In a suburb of London, young Jamie is escaping sport hours, to avoid being the victim of his comrades. Young Ste, his neighbor, is beaten by his father, and comes to sleep overnight. They discover new feelings, sleeping in the same bed.
A bullied and demoralized gay student at an all-boys school uses a magical flower derived from Shakespeare's "A Midsummer Night's Dream' to turn many in his community gay, including a comely rugby player for himself.
A gay teen finds out who he is and what he wants, who his friends are, and who loves him, in this autobiographical tale set in middle America in the 1980s. Growing up, learning about life, love, sex, friends, and lovers. Written by
Matthew Fillmore <MFillmore@Pensive.Org>
Anyone who grew up gay in the 70s and came out in the 80s can relate to some aspect of this wonderful film. The music, the clothes, and the look are perfectly recreated. The performances are honest, tender and intimate. The awkward conversations and situations only add to the realism. The complexity of Eric and Maggie's relationship is truthful and very emotional. Eric's internalized homophobia is something most of us go through...especially when we are not ready to "come out" to our parents and ourselves. I can recall dressing outrageously and experimenting with my hair to make a statement just as Eric does and then denying that I was gay.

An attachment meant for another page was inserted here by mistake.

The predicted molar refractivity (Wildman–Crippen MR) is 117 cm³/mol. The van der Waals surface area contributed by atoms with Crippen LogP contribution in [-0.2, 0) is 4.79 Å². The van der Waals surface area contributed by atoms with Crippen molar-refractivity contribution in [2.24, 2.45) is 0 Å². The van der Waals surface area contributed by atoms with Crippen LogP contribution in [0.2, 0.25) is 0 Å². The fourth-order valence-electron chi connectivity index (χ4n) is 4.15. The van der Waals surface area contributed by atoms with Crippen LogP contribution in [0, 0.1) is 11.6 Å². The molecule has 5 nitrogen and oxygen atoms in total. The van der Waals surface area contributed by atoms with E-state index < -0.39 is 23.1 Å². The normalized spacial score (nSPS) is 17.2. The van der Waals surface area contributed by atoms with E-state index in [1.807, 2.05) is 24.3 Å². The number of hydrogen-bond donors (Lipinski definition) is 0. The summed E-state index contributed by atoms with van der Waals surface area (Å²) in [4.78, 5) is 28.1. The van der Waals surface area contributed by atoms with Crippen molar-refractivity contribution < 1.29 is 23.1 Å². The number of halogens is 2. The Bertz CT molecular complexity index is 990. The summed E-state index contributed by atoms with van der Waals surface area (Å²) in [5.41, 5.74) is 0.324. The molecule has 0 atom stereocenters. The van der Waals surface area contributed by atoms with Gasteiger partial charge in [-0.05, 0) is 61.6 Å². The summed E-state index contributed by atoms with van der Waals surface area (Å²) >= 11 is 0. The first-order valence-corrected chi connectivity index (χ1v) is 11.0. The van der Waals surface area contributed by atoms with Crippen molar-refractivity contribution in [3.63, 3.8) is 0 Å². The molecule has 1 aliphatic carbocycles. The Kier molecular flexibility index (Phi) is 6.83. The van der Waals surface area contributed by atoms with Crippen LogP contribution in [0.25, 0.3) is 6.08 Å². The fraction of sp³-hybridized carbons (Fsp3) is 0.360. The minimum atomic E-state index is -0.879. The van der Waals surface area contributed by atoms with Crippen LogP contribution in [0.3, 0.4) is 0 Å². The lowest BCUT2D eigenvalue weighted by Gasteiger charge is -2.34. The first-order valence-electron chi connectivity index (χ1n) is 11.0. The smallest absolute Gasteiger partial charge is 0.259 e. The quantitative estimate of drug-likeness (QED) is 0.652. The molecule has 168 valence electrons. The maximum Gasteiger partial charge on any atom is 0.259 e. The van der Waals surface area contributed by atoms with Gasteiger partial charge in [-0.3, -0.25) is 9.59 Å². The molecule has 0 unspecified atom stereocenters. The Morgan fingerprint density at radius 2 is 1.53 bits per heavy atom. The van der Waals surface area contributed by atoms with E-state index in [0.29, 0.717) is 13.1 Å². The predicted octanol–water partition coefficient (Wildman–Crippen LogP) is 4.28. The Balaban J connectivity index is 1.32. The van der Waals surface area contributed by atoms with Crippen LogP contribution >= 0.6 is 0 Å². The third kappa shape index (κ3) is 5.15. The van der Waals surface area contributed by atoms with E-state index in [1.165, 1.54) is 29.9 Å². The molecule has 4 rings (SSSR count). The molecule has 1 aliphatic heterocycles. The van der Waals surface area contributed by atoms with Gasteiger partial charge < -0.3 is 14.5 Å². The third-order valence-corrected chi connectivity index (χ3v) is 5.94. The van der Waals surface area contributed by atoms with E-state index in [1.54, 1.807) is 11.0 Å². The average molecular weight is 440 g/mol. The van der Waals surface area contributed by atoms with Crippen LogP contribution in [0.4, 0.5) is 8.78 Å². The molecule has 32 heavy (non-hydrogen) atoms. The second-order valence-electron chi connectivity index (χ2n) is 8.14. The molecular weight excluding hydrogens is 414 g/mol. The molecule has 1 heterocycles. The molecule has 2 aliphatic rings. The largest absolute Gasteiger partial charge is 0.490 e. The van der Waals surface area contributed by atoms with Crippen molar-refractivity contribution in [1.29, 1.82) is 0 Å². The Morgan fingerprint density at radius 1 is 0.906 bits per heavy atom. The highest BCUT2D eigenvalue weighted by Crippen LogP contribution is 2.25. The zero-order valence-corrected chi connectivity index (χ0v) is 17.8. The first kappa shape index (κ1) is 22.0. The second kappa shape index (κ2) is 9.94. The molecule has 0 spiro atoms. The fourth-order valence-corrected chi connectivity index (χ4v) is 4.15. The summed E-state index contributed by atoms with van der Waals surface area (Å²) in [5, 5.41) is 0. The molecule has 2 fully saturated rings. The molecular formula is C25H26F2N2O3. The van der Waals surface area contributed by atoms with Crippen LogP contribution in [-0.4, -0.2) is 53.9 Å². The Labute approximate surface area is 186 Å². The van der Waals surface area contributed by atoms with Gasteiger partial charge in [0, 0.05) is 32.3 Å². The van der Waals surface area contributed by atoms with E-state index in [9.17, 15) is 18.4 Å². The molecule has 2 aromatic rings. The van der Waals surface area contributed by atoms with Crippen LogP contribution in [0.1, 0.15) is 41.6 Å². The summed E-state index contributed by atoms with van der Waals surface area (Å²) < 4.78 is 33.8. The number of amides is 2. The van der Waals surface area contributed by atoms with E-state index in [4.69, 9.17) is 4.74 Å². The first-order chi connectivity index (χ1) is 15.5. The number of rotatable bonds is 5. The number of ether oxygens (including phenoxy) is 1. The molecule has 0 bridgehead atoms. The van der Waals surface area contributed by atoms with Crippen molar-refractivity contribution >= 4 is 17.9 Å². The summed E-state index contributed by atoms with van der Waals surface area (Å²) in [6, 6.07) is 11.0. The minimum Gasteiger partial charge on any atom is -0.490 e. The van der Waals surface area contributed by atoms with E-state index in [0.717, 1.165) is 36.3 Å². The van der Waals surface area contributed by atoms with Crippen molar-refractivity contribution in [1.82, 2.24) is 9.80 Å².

Yes, some men are portrayed as "queenish" and "promiscuous", but that's because some real men are. QUEER AS FOLK should be this good.
Chris Stafford shines, Tina Holmes is incredible, Andersen Gabrych is seductive and Stephanie McVay is the mom we all wish we had. The fabulous Lea Delaria belting out "Blue Skies" is an added bonus. Looking forward to more greatness from the talents involved here.
A great gay companion piece to THE LAST AMERICAN VIRGIN.
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